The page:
Sorting: it’s the mainstay of Computer Science 101 exams and whiteboarding interview questions. But when was the last time you actually needed to know how to implement Quicksort yourself?

When making apps, sorting is just something you can assume to be fast, and utility is a function of convenience and clarity of intention. And when it comes to that, you’d be hard-pressed to find a better implementation than Foundation’s NSSortDescriptor.

NSSortDescriptor objects are constructed with the following parameters:

  • key: for a given collection, the key for the corresponding value to be sorted on for each object in the collection.
  • ascending: a boolean specifying whether the collection should be sorted in ascending (YES) or descending (NO) order.

There is an optional third parameter that relates to how the sorted values are compared to one another. By default, this is a simple equality check, but this behavior can be changed by passing either a selector (SEL) or comparator (NSComparator).

Any time you’re sorting user-facing strings, be sure to pass the selector localizedStandardCompare:, which will sort according to the language rules of the current locale (locales may differ on ordering of case, diacritics, and so forth).

Collection classes like NSArray and NSSet have methods to return sorted arrays of the objects that take an array of sortDescriptors. Sort descriptors are applied in order, so that if two elements happen to be tied for a particular sorting criteria, the tie is broken by any subsequent descriptors.

To put that into more practical terms, consider a Person class with properties for firstName & lastName of type NSString *, and age, which is an NSUInteger.

class Person: NSObject {
    let firstName: String
    let lastName: String
    let age: Int

    init(firstName: String, lastName: String, age: Int) {
        self.firstName = firstName
        self.lastName = lastName
        self.age = age

    override var description: String {
        return "\(firstName) \(lastName)"

Given the following dataset:

firstName lastName age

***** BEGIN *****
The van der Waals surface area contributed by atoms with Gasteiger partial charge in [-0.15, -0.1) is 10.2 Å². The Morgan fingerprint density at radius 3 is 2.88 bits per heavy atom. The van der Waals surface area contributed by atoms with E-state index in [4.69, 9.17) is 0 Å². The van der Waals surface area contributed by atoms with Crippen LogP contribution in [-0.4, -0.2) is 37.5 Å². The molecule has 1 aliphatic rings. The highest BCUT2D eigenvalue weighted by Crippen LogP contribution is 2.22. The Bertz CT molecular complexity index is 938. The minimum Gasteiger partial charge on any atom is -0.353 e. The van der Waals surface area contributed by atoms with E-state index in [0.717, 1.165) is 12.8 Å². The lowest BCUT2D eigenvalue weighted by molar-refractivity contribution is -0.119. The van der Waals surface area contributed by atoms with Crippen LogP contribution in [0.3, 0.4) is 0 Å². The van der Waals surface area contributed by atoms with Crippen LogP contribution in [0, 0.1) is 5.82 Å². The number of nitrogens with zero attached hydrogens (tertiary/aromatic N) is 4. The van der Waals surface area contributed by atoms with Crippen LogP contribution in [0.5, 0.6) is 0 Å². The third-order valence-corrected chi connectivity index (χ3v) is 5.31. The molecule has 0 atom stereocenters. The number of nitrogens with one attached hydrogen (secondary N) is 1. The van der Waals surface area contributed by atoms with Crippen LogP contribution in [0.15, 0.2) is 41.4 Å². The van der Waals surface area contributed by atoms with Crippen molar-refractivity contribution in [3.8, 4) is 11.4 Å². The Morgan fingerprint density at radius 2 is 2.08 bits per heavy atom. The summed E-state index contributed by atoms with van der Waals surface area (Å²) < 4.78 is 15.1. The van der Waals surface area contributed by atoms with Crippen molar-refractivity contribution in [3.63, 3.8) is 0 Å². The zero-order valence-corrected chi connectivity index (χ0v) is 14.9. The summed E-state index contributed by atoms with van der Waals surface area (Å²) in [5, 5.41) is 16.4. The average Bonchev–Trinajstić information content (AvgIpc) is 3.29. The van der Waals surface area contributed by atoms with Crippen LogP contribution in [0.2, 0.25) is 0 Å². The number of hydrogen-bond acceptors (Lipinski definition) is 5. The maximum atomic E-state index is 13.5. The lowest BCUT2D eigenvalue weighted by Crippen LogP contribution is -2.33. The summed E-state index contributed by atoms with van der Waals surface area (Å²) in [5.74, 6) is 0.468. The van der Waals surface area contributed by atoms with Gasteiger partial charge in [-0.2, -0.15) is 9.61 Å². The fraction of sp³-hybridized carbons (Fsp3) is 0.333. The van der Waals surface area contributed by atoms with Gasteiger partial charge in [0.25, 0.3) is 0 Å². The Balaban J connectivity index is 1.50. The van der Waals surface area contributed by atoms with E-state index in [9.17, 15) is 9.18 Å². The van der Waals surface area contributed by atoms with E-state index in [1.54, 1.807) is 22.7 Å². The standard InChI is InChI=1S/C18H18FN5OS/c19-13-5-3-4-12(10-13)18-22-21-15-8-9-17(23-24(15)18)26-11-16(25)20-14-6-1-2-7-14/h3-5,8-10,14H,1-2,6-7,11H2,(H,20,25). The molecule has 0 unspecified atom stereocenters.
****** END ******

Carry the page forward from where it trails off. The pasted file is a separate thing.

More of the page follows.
Alice Smith 24
Bob Jones 27
Charlie Smith 33
Quentin Alberts 31

Here are some of the different ways they can be sorted by combinations of NSSortDescriptor:

let alice = Person(firstName: "Alice", lastName: "Smith", age: 24)
let bob = Person(firstName: "Bob", lastName: "Jones", age: 27)
let charlie = Person(firstName: "Charlie", lastName: "Smith", age: 33)
let quentin = Person(firstName: "Quentin", lastName: "Alberts", age: 31)
let people = [alice, bob, charlie, quentin]

let firstNameSortDescriptor = NSSortDescriptor(key: "firstName", ascending: true, selector: "localizedStandardCompare:")
let lastNameSortDescriptor = NSSortDescriptor(key: "lastName", ascending: true, selector: "localizedStandardCompare:")
let ageSortDescriptor = NSSortDescriptor(key: "age", ascending: false)

let sortedByAge = (people as NSArray).sortedArrayUsingDescriptors([ageSortDescriptor])
// "Charlie Smith", "Quentin Alberts", "Bob Jones", "Alice Smith"

let sortedByFirstName = (people as NSArray).sortedArrayUsingDescriptors([firstNameSortDescriptor])
// "Alice Smith", "Bob Jones", "Charlie Smith", "Quentin Alberts"

let sortedByLastNameFirstName = (people as NSArray).sortedArrayUsingDescriptors([lastNameSortDescriptor, firstNameSortDescriptor])
// "Quentin Alberts", "Bob Jones", "Alice Smith", "Charlie Smith"

NSSortDescriptor can be found throughout Foundation and other system frameworks, playing an especially prominent role in Core Data. Anytime your own classes need to define sort ordering, follow the convention of specifying a sortDescriptors parameter as appropriate.

Because, in reality, sorting should be thought of in terms of business logic, not mathematical formulas and map-reduce functions. In this respect, NSSortDescriptor is a slam dunk, and will have you pining for it anytime you venture out of Objective-C and Cocoa.


Questions? Corrections? Issues and pull requests are always welcome.

This article uses Swift version 1.1. Find status information for all articles on the status page.

Written by Mattt

Mattt (@mattt) is a writer and developer in Portland, Oregon.

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